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8,000 steps a day 'enough to reduce risk of premature death'
POSTED 07 Nov 2023 . BY Tom Walker
Walking 8,000 steps a day is optimal for longevity Credit: Wavebreakmedia
People need to take 8,000 steps each day to significantly reduce the risk of premature death
The figure comes from a study, led by the University of Granada (UGR) in Spain
The study also found that faster walking is associated with a reduced risk of mortality
The study revealed no difference between men and women when it came to the optimal number of steps
Researchers are claiming to have provided the first scientific proof of how many steps a person needs to take each day, in order to significantly reduce the risk of premature death.

A team, led by the University of Granada (UGR) in Spain, conducted a systematic literature review and meta-analysis of data from twelve international studies involving more than 110,000 participants.

It identifies, for the first time, that 8,000 is the optimal number of steps at which most people obtain the greatest benefits.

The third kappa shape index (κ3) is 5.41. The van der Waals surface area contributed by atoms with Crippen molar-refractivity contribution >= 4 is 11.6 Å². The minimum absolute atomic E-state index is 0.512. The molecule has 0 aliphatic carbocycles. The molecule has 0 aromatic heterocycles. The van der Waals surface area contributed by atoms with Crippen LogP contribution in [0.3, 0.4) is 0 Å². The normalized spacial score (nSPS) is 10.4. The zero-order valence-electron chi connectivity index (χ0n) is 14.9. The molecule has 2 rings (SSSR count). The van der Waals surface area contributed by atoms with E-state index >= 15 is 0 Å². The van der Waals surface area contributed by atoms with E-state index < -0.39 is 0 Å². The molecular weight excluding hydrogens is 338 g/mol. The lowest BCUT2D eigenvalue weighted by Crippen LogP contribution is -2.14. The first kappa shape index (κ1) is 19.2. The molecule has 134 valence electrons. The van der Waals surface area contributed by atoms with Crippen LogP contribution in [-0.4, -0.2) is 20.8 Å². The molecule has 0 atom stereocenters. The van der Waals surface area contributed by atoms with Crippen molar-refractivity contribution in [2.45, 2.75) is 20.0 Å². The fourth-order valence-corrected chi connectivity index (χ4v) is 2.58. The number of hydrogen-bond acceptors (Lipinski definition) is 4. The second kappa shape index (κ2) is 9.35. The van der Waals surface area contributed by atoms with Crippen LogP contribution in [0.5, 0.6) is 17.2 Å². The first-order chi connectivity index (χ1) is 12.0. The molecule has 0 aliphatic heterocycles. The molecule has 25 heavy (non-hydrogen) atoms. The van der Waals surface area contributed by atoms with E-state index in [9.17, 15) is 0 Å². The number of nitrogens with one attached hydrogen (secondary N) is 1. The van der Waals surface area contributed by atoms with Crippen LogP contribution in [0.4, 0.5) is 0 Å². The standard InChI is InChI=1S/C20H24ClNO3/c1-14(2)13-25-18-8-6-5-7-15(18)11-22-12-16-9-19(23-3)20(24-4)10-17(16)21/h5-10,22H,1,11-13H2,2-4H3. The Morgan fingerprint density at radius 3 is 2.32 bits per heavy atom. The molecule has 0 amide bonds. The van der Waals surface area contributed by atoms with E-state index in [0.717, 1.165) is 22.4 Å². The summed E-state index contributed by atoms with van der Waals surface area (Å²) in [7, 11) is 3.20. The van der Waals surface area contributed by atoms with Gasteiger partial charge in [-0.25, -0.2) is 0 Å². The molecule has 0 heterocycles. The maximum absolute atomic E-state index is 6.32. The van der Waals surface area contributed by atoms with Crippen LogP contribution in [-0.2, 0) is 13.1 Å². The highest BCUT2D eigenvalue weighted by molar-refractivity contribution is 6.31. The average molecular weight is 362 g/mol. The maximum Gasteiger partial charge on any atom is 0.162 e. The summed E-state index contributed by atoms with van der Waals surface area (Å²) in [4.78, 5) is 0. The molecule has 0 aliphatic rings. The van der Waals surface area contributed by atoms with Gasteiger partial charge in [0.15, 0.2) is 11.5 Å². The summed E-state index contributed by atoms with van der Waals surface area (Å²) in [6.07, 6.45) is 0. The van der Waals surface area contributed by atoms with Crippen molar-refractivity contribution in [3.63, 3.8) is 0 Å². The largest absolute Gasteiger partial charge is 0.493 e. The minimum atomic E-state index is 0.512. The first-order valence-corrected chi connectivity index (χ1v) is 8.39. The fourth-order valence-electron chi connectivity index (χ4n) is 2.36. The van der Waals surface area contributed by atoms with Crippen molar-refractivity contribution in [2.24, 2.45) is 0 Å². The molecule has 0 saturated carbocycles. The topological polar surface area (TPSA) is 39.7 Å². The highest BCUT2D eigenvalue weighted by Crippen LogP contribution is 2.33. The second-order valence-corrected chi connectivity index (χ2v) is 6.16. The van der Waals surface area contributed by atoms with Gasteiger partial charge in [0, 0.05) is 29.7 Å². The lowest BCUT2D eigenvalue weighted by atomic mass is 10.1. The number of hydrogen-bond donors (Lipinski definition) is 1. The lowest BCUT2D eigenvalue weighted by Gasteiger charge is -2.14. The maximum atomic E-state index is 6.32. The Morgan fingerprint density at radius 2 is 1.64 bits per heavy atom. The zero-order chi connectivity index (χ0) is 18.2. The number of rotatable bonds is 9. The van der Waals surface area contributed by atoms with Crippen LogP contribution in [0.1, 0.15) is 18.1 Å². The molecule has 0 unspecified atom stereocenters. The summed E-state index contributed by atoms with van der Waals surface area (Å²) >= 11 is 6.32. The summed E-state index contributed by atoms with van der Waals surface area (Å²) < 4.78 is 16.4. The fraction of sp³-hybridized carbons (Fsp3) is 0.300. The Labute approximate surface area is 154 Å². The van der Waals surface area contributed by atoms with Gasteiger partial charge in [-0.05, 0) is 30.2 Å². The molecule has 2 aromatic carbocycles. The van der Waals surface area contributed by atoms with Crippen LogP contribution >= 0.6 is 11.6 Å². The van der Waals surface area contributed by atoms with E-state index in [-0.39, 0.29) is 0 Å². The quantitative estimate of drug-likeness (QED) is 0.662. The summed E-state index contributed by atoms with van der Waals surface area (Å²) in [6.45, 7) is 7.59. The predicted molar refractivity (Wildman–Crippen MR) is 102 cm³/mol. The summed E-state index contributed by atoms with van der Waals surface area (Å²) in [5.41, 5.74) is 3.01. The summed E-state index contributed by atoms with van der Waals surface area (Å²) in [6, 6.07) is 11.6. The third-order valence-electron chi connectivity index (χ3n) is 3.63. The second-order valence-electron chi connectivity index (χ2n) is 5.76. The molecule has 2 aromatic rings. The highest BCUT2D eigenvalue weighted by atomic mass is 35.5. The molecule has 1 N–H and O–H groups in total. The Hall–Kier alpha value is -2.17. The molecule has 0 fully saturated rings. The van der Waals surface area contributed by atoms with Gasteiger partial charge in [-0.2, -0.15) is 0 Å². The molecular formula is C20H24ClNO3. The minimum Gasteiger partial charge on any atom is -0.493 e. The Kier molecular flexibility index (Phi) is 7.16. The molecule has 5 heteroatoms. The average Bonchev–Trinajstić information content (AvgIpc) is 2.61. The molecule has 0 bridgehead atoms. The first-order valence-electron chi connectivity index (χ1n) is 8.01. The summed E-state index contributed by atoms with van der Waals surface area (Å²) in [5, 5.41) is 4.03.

The study also found that faster walking is associated with a reduced risk of mortality, regardless of the total number of steps per day.

Interestingly, the study revealed no difference between men and women when it came to the optimal number of steps.

The research was carried out in collaboration between researchers from the Netherlands (Radboud University Medical Center), Spain (Universities of Granada and Castilla-La Mancha) and the United States (Iowa State University).

It was published in the Journal of the American College of Cardiology.

“Traditionally, many people thought that you had to reach about 10,000 steps a day to obtain health benefits – an idea that came out of Japan in the 1960s but had no basis in science,” said lead author of the study, Francisco B. Ortega, a professor at the UGR’s Department of Physical Education and Sports.

"We’ve shown for the first time that the more steps you take, the better, and that there is no excessive number of steps that has been proven to be harmful to health.

“Measurable benefits can be obtained with small increases in the number of steps per day, and for people with low levels of physical activity, every additional 500 steps improves their health.

"This is good news because not everyone can walk almost 9,000 steps a day, at least not at first, so you can set small, reachable goals and gradually make progress and increase the number of steps per day."

Esmée Bakker from the University of Granada – and one of the lead authors of the study – added: “What makes our study different is that, for the first time, we set clear step targets.

"The international physical activity recommendations advise adults to get 150-300 minutes of moderate-intensity exercise per week.

"But most people don’t know what exercises count as moderate intensity, making it difficult to verify their compliance with this exercise standard.